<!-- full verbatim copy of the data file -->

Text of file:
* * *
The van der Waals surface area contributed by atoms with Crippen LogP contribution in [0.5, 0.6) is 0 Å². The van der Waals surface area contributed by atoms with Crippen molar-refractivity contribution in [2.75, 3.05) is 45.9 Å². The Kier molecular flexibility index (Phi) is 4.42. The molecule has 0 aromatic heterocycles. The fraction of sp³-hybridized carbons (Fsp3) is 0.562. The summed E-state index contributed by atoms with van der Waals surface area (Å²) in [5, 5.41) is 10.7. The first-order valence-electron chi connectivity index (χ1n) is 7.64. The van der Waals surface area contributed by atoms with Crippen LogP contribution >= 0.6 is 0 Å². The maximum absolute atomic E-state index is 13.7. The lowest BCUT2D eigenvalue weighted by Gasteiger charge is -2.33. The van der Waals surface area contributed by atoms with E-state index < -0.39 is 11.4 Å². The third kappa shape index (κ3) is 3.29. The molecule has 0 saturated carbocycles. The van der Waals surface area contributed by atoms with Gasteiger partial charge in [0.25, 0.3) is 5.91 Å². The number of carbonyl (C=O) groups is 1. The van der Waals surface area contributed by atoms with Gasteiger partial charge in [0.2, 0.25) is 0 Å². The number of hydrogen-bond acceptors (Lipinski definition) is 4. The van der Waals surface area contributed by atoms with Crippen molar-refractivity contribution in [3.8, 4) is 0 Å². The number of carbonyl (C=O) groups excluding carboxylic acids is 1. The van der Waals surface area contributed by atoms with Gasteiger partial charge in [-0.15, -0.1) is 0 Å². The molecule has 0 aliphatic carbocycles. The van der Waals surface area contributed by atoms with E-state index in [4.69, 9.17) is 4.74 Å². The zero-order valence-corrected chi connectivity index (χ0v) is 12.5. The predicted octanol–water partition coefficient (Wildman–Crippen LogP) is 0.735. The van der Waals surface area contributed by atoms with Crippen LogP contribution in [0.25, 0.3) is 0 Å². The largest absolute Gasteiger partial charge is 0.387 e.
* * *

The van der Waals surface area contributed by atoms with Crippen LogP contribution in [0.5, 0.6) is 0 Å². The van der Waals surface area contributed by atoms with Crippen molar-refractivity contribution in [2.75, 3.05) is 45.9 Å². The Kier molecular flexibility index (Phi) is 4.42. The molecule has 0 aromatic heterocycles. The fraction of sp³-hybridized carbons (Fsp3) is 0.562. The summed E-state index contributed by atoms with van der Waals surface area (Å²) in [5, 5.41) is 10.7. The first-order valence-electron chi connectivity index (χ1n) is 7.64. The van der Waals surface area contributed by atoms with Crippen LogP contribution >= 0.6 is 0 Å². The maximum absolute atomic E-state index is 13.7. The lowest BCUT2D eigenvalue weighted by Gasteiger charge is -2.33. The van der Waals surface area contributed by atoms with E-state index < -0.39 is 11.4 Å². The third kappa shape index (κ3) is 3.29. The molecule has 0 saturated carbocycles. The van der Waals surface area contributed by atoms with Gasteiger partial charge in [0.25, 0.3) is 5.91 Å². The number of carbonyl (C=O) groups is 1. The van der Waals surface area contributed by atoms with Gasteiger partial charge in [0.2, 0.25) is 0 Å². The number of hydrogen-bond acceptors (Lipinski definition) is 4. The van der Waals surface area contributed by atoms with Crippen molar-refractivity contribution in [3.8, 4) is 0 Å². The number of carbonyl (C=O) groups excluding carboxylic acids is 1. The van der Waals surface area contributed by atoms with Gasteiger partial charge in [-0.15, -0.1) is 0 Å². The molecule has 0 aliphatic carbocycles. The van der Waals surface area contributed by atoms with E-state index in [4.69, 9.17) is 4.74 Å². The zero-order valence-corrected chi connectivity index (χ0v) is 12.5. The predicted octanol–water partition coefficient (Wildman–Crippen LogP) is 0.735. The van der Waals surface area contributed by atoms with Crippen LogP contribution in [0.25, 0.3) is 0 Å². The largest absolute Gasteiger partial charge is 0.387 e.